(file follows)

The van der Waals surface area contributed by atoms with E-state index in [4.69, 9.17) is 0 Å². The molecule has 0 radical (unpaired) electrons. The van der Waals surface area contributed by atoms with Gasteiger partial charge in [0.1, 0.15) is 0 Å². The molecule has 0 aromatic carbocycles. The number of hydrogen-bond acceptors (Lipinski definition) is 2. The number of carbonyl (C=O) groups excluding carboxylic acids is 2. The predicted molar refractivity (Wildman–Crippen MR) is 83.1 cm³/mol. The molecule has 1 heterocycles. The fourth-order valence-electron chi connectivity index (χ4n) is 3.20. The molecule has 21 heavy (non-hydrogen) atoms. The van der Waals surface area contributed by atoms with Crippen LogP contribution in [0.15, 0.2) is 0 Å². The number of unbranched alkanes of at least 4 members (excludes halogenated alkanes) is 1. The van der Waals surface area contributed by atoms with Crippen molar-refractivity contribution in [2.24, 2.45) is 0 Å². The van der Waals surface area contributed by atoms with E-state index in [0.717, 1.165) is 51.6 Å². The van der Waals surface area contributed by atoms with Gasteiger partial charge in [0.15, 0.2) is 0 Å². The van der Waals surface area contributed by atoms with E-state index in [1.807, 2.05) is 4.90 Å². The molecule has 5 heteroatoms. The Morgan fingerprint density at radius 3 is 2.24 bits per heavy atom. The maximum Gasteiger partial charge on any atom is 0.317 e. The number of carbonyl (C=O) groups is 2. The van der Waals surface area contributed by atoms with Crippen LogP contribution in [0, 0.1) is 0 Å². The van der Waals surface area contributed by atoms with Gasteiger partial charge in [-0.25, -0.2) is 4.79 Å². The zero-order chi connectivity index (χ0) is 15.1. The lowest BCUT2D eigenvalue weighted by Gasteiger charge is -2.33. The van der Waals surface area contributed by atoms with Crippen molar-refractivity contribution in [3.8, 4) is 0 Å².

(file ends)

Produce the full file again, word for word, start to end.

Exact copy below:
The van der Waals surface area contributed by atoms with E-state index in [4.69, 9.17) is 0 Å². The molecule has 0 radical (unpaired) electrons. The van der Waals surface area contributed by atoms with Gasteiger partial charge in [0.1, 0.15) is 0 Å². The molecule has 0 aromatic carbocycles. The number of hydrogen-bond acceptors (Lipinski definition) is 2. The number of carbonyl (C=O) groups excluding carboxylic acids is 2. The predicted molar refractivity (Wildman–Crippen MR) is 83.1 cm³/mol. The molecule has 1 heterocycles. The fourth-order valence-electron chi connectivity index (χ4n) is 3.20. The molecule has 21 heavy (non-hydrogen) atoms. The van der Waals surface area contributed by atoms with Crippen LogP contribution in [0.15, 0.2) is 0 Å². The number of unbranched alkanes of at least 4 members (excludes halogenated alkanes) is 1. The van der Waals surface area contributed by atoms with Crippen molar-refractivity contribution in [2.24, 2.45) is 0 Å². The van der Waals surface area contributed by atoms with E-state index in [0.717, 1.165) is 51.6 Å². The van der Waals surface area contributed by atoms with Gasteiger partial charge in [0.15, 0.2) is 0 Å². The van der Waals surface area contributed by atoms with E-state index in [1.807, 2.05) is 4.90 Å². The molecule has 5 heteroatoms. The Morgan fingerprint density at radius 3 is 2.24 bits per heavy atom. The maximum Gasteiger partial charge on any atom is 0.317 e. The number of carbonyl (C=O) groups is 2. The van der Waals surface area contributed by atoms with Crippen LogP contribution in [0, 0.1) is 0 Å². The van der Waals surface area contributed by atoms with Gasteiger partial charge in [-0.25, -0.2) is 4.79 Å². The zero-order chi connectivity index (χ0) is 15.1. The lowest BCUT2D eigenvalue weighted by Gasteiger charge is -2.33. The van der Waals surface area contributed by atoms with Crippen molar-refractivity contribution in [3.8, 4) is 0 Å².